Over the past 10 weeks, Kindergarten students embarked on their first inquiry-based learning (IBL) unit, a fascinating journey to explore the concept of community. The project, led by Kindergarten teachers Brandi Tuggle and Heather Freaney, not only delved into the students’ immediate surroundings but also fostered essential skills and a deeper understanding of the world they inhabit.
Starting with Questions:
The project began with a simple yet profound question: What is a community? The young learners quickly identified various communities they belong to, such as their neighborhood, school, team, city, and state. This initial exploration laid the foundation for a broader investigation into the components that make up a community.
Exploring Lower and Upper Campus:
To provide a real-world perspective, the students toured both the Lower and Upper Campuses. Russ Malsnee, Mount Vernon’s Director of Safety and Security, shared insights into his role in ensuring the safety of the community, offering a unique security standpoint. The exploration continued as the students compared campuses, examining differences in rules and expectations.
Interviewing Community Members:
The project emphasized skills including connecting, communicating, and critical thinking as they practiced their interview techniques. In addition to interviewing Mr. Malsnee, they also engaged with other community members, including Head of School Kristy Lundstrom, as well as Michelle McIntosh-Ross, a City Planner for the city of Sandy Springs. Ms. McIntosh-Ross’s insights into long-term planning and community development left a lasting impression on the young minds.
Community Bingo Game and Bus Ride:
The students embarked on a bus ride to explore the broader community. Armed with stickers and community bingo cards, they eagerly identified key elements such as hospitals, office buildings, churches, and the local Chick-fil-A. This interactive game allowed them to connect theoretical knowledge with real-world observations.
Building Their Own Communities:
Back in the classroom, using the Spidea Web tool from the Little Learner’s Field Guide, the students synthesized their learnings by creating their own communities. Each class developed a unique vision, considering factors like location, essential services, and recreational spaces. Volunteers from Grade 5 played a crucial role in the construction phase, assisting with the intricate details of the project. Gloria R, Gracie P, and Emma M all missed their recess to help their friends in Kindergarten with the cutting and fabrication of their communities.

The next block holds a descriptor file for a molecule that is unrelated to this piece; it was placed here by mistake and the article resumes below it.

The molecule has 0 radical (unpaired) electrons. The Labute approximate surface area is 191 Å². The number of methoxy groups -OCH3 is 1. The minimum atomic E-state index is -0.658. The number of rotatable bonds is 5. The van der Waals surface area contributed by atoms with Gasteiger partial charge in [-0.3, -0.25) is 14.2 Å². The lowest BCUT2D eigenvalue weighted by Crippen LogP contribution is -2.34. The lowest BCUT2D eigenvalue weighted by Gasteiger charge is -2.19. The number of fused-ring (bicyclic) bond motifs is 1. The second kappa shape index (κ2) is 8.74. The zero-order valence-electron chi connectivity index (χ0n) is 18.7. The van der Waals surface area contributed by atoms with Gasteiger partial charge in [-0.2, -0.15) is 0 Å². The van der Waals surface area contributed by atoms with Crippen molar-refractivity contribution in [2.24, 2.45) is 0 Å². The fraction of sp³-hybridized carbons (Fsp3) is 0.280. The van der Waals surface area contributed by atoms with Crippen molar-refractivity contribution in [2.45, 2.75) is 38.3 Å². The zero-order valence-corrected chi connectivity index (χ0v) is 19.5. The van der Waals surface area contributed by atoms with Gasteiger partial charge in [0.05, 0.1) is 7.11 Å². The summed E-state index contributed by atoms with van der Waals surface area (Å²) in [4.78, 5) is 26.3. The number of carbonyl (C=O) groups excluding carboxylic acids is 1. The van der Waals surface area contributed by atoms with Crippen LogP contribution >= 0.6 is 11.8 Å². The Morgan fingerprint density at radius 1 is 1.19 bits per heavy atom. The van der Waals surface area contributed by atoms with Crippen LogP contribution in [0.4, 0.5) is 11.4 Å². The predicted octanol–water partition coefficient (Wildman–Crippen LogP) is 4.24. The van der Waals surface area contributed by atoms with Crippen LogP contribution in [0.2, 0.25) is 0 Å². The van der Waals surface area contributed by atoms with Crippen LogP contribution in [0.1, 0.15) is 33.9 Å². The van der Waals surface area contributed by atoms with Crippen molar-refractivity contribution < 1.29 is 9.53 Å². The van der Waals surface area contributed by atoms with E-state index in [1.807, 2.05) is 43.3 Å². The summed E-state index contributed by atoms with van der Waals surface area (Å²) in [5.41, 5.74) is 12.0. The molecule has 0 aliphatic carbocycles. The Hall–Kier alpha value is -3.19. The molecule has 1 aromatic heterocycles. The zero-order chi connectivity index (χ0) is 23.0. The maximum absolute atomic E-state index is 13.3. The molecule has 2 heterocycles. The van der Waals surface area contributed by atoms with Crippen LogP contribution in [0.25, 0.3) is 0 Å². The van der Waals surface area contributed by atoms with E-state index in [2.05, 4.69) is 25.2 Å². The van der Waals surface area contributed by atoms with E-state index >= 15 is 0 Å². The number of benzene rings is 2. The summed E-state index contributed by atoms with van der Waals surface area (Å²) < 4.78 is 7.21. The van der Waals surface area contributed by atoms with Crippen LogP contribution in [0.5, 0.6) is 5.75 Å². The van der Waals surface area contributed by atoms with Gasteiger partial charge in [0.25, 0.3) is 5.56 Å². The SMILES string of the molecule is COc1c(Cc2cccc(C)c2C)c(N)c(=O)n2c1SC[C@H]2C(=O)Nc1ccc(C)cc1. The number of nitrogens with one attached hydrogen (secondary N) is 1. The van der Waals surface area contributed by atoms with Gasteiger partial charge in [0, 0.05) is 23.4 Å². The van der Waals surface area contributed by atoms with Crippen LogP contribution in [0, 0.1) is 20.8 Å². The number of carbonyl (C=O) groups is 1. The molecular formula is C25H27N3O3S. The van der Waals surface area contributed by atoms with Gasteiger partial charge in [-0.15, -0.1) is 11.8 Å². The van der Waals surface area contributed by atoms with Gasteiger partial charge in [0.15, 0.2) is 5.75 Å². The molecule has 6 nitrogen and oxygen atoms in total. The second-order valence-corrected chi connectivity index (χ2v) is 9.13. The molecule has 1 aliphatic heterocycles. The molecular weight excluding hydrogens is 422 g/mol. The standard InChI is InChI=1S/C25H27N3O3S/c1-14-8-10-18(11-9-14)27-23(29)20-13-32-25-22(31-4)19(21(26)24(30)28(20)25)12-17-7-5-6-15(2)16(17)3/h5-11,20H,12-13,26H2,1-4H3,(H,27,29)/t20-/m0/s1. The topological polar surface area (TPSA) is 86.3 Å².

Ms. Tuggle explained the critical thinking behind the students’ plans. “They decided, now we’re going to build what our community would look like, and they brainstormed things they NEEDED and things they WANTED. We got out big butcher paper and they decided WHERE to put things, and WHY things needed to be in certain areas. They were saying things like, ‘Well, if the houses are here, the school’s got to be close to the neighborhoods, the hospitals should be in the middle because everybody’s got to get to it, same with police officers and the fire department.’ The wants were amusement things like a race track. They were very adamant that we need a racetrack, but their logic of where it went was – it’s going to be really loud – so it needs to be far away from the neighborhoods and there might be some pollution from the car, so it also needs to be far from the neighborhoods. I thought that was very interesting for them.”
Insights and Surprises:
The project unveiled unexpected insights, especially during the interaction with the city planner. The students were astonished to learn about the lengthy planning processes, including community meetings and the careful consideration of future needs. The experience provided them with a deeper understanding of the complexity involved in shaping a community.
Ms. Freaney shared how impressed she was with the level of questions the Kindergarten students asked the Sandy Springs City Planner. “The questions were phenomenal. They really dug deeper into, things like, what if the roads need to be bigger because they’re more cars? I think it just opened their eyes to what makes up a community and what we need and why – that every piece is integral.”
The Kindergarten community exploration project not only allowed students to grasp the concept of community but also honed essential skills such as critical thinking, solution-seeking, and communicating. The integration of real-world experiences, guided tours, and hands-on activities enriched their learning journey, fostering a genuine connection between the students and their surrounding communities. Through this immersive project, our school continues to inspire a sense of curiosity and civic responsibility in its youngest learners.